COVID vaccination rate low for very young children

more than 7% Utah children under 5 years old According to the Utah Department of Health and Human Services, it has received at least its first dose of a COVID-19 vaccine.

But Utah’s rates for that age group are still higher than those in the United States.

Nationwide, only 6% of children under the age of 5 have received at least one dose of the Pfizer and Moderna COVID-19 vaccines for infants and toddlers finally authorized after one in june month delay for children as young as 6 months old by federal health officials, The Washington Post reported This week.

Yet the COVID-19 vaccination rate among older children and teens is much higher — six times higher for children 5 to 11, 38% nationwide, and nearly double that rate for those 12 to 17, at 70%, according to the Post. . In Utah, the state reports similar numbers, with 37.4% of children 5-11 and 70.6% of children 12 to 18 having received the first shot.

Across the country, 4 in 10 parents – 43% – with children 6 months to 4 years old said they were “definitely not” going to vaccinate them against the deadly virus, according to a Kaiser Family Foundation Poll Held in July.

“It is very disappointing that we have such low uptake of vaccines. It is a very safe and effective vaccine for children,” said Dr. D., chief of pediatric infectious diseases at the University of Utah and director of epidemiology at Intermountain Primary Children’s Hospital. Andrew Pavia told Deseret News.

Rich Lakin, immunization director for the state’s Department of Health and Human Services, said the number of young children was predictable because interest in lining up for shots has dwindled in each new age group as they become eligible for the vaccine.

“We are doing very well. I am happy with what we are seeing. I think people are understanding the importance. We expected it to be slow,” Luckin said. “We are just following that trend. What we’ve seen with old age is because you really go down the ladder.”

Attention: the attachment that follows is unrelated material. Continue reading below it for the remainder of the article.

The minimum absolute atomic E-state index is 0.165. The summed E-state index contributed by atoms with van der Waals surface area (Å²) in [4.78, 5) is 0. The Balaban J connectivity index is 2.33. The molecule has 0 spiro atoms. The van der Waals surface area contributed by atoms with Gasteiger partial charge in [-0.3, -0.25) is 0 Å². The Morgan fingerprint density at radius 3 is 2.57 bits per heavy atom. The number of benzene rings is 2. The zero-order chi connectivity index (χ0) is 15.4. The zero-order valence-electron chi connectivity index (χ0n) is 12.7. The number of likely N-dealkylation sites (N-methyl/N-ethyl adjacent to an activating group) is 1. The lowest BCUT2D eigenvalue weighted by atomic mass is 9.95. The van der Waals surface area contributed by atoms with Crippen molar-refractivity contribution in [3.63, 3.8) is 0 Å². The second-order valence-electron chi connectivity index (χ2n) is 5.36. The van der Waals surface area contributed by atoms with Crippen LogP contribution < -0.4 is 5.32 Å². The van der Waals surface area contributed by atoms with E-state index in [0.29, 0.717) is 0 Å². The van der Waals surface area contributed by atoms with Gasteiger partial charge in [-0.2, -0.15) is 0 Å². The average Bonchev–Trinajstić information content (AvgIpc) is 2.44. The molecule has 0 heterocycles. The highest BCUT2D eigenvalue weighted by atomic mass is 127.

Washington, D.C. has the highest percentage of children 6 months to 4 years old who have received at least one COVID-19 shot, about 21%, while Alabama, Louisiana and Mississippi are at the bottom of the list, with less than 0.2 . Percentage of that age group is getting at least one dose of the vaccine, the Post reported.

Lakin said that as winter approaches, the rate of COVID-19 vaccination for all age groups should increase.

“I’m guessing we’ll probably see more increases when we get closer to winter time, when we start seeing an increase in cases,” the vaccination director said. “We generally see a trend with vaccination compared to the severity of the disease.”

Pavia, who has talked about hopeless wait Vaccines for babies and toddlers for COVID-19 and he sees them getting shots a “no brainer” For parents, one of the reasons more shots weren’t given is that the vaccine only became available in early summer.

“It’s not usually the time you bring your kids to the doctor,” he said. “Maybe it slowed it down a bit.”

Further, the doctor said, “There is a general belief that COVID is over, which as we all know is unfortunately not true,”

In form of latest update Last Thursday by state, Utah reported nearly 2,500 new cases of COVID-19, along with a dozen additional deaths from the virus. The death toll in Utah has now passed another grim milestone 5,001 people lost their livesThis includes seven children and adolescents aged 1 to 14 years.

The virus continues to pose other risks to children as well.

“During the summer, where people thought COVID was gone, we had sustained high levels” hospitalization for children for COVID in Utah and across the country,” Pavia said. “So it’s not making headlines, but it still is.”

He said it may be difficult for people to classify the risk of COVID-19 to young children.

“If you compare it with the risk of serious disease in older adults, it doesn’t sound too bad. But if you compare it with the other diseases we worry about for our children,” he said, Their risk for COVID-19 right now is higher, “for most of the diseases for which we gladly vaccinate our children.”

At the same time, some parents may go to the other extreme, thinking of childhood COVID-19 vaccines, “as if it’s to protect them from a greater threat, rather than as an important way to keep us Will kill thousands of children. Children are healthy,” Pavia said.

Nearly one-fifth of parents in a July survey who said they would not vaccinate their young children said their main concern is that they use the vaccine, which is known first. mRNA The technology, too new and not enough tested or researched, is the most popular reason given.

The doctor said people haven’t caught on to the fact that they are no longer considered new vaccines.

“We’ve now delivered literally half a billion doses of mRNA vaccines, so the safety record is pretty good now,” Pavia said. “It was a very valid concern two years ago, that we didn’t know much about long-term security. But that perception should have changed.”

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